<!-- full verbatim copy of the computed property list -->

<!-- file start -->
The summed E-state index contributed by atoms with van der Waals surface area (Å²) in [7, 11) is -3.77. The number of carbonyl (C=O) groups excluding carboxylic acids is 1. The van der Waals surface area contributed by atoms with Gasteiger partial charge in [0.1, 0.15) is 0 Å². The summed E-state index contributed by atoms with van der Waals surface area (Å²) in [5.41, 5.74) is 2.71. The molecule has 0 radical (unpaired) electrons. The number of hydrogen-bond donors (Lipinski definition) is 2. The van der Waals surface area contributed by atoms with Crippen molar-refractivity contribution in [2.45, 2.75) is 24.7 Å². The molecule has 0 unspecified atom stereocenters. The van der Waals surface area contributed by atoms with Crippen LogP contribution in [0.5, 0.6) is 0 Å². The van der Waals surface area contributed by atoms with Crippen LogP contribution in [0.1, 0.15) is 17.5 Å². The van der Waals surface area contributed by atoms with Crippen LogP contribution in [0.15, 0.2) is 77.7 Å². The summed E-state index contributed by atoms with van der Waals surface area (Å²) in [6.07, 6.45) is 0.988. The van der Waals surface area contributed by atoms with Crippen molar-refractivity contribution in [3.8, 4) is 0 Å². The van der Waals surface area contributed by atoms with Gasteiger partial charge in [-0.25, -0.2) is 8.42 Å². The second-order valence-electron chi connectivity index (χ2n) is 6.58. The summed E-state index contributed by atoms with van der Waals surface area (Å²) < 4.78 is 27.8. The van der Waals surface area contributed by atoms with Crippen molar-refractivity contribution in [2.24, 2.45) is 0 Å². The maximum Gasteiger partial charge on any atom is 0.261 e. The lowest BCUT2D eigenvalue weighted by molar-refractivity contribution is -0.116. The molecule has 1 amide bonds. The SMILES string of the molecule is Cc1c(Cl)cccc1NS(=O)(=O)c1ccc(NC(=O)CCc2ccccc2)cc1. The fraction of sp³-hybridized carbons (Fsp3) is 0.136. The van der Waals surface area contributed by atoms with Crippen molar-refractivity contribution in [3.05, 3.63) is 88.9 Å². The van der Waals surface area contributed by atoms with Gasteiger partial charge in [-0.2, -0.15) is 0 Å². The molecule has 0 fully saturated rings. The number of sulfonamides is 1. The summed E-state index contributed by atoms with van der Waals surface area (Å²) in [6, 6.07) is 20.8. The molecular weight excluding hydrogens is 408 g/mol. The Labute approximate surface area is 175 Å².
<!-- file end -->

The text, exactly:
The summed E-state index contributed by atoms with van der Waals surface area (Å²) in [7, 11) is -3.77. The number of carbonyl (C=O) groups excluding carboxylic acids is 1. The van der Waals surface area contributed by atoms with Gasteiger partial charge in [0.1, 0.15) is 0 Å². The summed E-state index contributed by atoms with van der Waals surface area (Å²) in [5.41, 5.74) is 2.71. The molecule has 0 radical (unpaired) electrons. The number of hydrogen-bond donors (Lipinski definition) is 2. The van der Waals surface area contributed by atoms with Crippen molar-refractivity contribution in [2.45, 2.75) is 24.7 Å². The molecule has 0 unspecified atom stereocenters. The van der Waals surface area contributed by atoms with Crippen LogP contribution in [0.5, 0.6) is 0 Å². The van der Waals surface area contributed by atoms with Crippen LogP contribution in [0.1, 0.15) is 17.5 Å². The van der Waals surface area contributed by atoms with Crippen LogP contribution in [0.15, 0.2) is 77.7 Å². The summed E-state index contributed by atoms with van der Waals surface area (Å²) in [6.07, 6.45) is 0.988. The van der Waals surface area contributed by atoms with Crippen molar-refractivity contribution in [3.8, 4) is 0 Å². The van der Waals surface area contributed by atoms with Gasteiger partial charge in [-0.25, -0.2) is 8.42 Å². The second-order valence-electron chi connectivity index (χ2n) is 6.58. The summed E-state index contributed by atoms with van der Waals surface area (Å²) < 4.78 is 27.8. The van der Waals surface area contributed by atoms with Crippen molar-refractivity contribution in [2.24, 2.45) is 0 Å². The maximum Gasteiger partial charge on any atom is 0.261 e. The lowest BCUT2D eigenvalue weighted by molar-refractivity contribution is -0.116. The molecule has 1 amide bonds. The SMILES string of the molecule is Cc1c(Cl)cccc1NS(=O)(=O)c1ccc(NC(=O)CCc2ccccc2)cc1. The fraction of sp³-hybridized carbons (Fsp3) is 0.136. The van der Waals surface area contributed by atoms with Crippen molar-refractivity contribution in [3.05, 3.63) is 88.9 Å². The van der Waals surface area contributed by atoms with Gasteiger partial charge in [-0.2, -0.15) is 0 Å². The molecule has 0 fully saturated rings. The number of sulfonamides is 1. The summed E-state index contributed by atoms with van der Waals surface area (Å²) in [6, 6.07) is 20.8. The molecular weight excluding hydrogens is 408 g/mol. The Labute approximate surface area is 175 Å².